If the buck has to take care of an offensive lineman, the best you can hope for is that he holds him up in the gap and doesnít get blown backward or thrown to the ground. Likewise he should hit the FB back and maintain control of the gap. The buck is essentially a small mobile defensive lineman, as it relates to the run, he almost always is part of the gap control scheme and has a gap assigned to him. He did his job if the back has to look elsewhere for an opening and if there are no blockers out in front of him.

    The mack is the playmaker. He often has no gap assigned to him. He is to seek and destroy the guy with the ball. If the rest of the front did their jobs, he should be free of blockers. If not, he should shed any block immediately or go around them in pursuit of the ball. The mack is the star of the defense. He should always be around the ball. If he is blocked, the secondary has to make the play.

    Buck Ė Hawk, Lansanah, Havner
    Mack Ė Barnett, Chillar, Bishop

    Note

    The players I listed are where they primarily have been playing thus far. The primary exceptions being Montgomery playing at LDE due to the injuries at LDE, and Poppinga and Havner playing at ROLB due to injuries there. Bishop is officially listed on the depth chart as the #2 buck ahead of Lansanah, but he has thus far been playing mack throughout camp and in the game as Barnett has been out.

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    Re: 3-4 schemes provide challenges for NFL teams in draft

    Before we get all glassy-eyed about Cody remember this - you'd be drafting (& paying 1st round money to) a 2-down player. Cody was substituted for liberally at Alabama, to the point where you could view him as a specialist.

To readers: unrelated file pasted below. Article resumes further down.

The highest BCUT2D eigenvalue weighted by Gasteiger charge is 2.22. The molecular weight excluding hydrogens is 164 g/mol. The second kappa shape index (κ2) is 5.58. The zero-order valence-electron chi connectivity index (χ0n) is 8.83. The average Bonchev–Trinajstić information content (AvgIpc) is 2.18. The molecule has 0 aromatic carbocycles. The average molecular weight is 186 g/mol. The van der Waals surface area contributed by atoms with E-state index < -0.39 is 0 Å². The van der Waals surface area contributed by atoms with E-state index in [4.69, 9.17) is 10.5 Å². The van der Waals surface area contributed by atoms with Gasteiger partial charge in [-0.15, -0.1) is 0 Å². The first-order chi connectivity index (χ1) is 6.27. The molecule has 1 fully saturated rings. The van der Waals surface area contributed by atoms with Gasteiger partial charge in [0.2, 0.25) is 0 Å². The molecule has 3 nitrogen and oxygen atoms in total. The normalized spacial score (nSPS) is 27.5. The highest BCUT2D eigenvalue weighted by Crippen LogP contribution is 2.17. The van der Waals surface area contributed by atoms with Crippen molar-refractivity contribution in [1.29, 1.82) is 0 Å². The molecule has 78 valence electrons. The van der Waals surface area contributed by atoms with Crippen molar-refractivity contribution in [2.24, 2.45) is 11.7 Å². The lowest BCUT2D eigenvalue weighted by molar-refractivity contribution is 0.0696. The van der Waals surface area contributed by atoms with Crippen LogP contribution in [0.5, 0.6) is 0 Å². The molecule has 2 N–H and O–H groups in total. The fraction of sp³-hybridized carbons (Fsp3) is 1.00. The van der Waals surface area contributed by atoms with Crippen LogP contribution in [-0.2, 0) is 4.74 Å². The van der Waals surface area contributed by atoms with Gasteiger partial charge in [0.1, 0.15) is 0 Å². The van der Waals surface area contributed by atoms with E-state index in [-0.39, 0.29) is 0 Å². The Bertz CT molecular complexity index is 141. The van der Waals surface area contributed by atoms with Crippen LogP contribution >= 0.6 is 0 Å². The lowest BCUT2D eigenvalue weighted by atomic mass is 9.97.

So aside from his obvious lack of conditioning, a physique that Kirstie Alley would love & combine measurables that would normally scream "don't draft", I would draft Cody too - in the 5th round.
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    Re: 3-4 schemes provide challenges for NFL teams in draft

    Quote Originally Posted by Steel Life
    Before we get all glassy-eyed about Cody remember this - you'd be drafting (& paying 1st round money to) a 2-down player. Cody was substituted for liberally at Alabama, to the point where you could view him as a specialist.

    So aside from his obvious lack of conditioning, a physique that Kirstie Alley would love & combine measurables that would normally scream "don't draft", I would draft Cody too - in the 5th round.
    Most 3-4 NTs are 2 down players. If it's more than 3rd and short they're usually pulled for an extra LB or DB.

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    Re: 3-4 schemes provide challenges for NFL teams in draft

    [quote=stlrz d]
    Quote Originally Posted by "Steel Life":3o1qiomp
    Before we get all glassy-eyed about Cody remember this - you'd be drafting (& paying 1st round money to) a 2-down player. Cody was substituted for liberally at Alabama, to the point where you could view him as a specialist.

    So aside from his obvious lack of conditioning, a physique that Kirstie Alley would love & combine measurables that would normally scream "don't draft", I would draft Cody too - in the 5th round.
    Most 3-4 NTs are 2 down players. If it's more than 3rd and short they're usually pulled for an extra LB or DB.[/quote:3o1qiomp]

    The problem with Cody is that he was given some very specific conditioning and weight goals by Saban that he never met. College players are under far greater control by the coaches than Cody will be as a Pro. If he shows that much of a lack of interest in college I can only imagine after his first season he shows up at the next training camp at 380lbs. He is just playing the game his agent wants him to play nby dropping a few pounds to help his draft status. Once he signs that first contract all the old bad habits will return.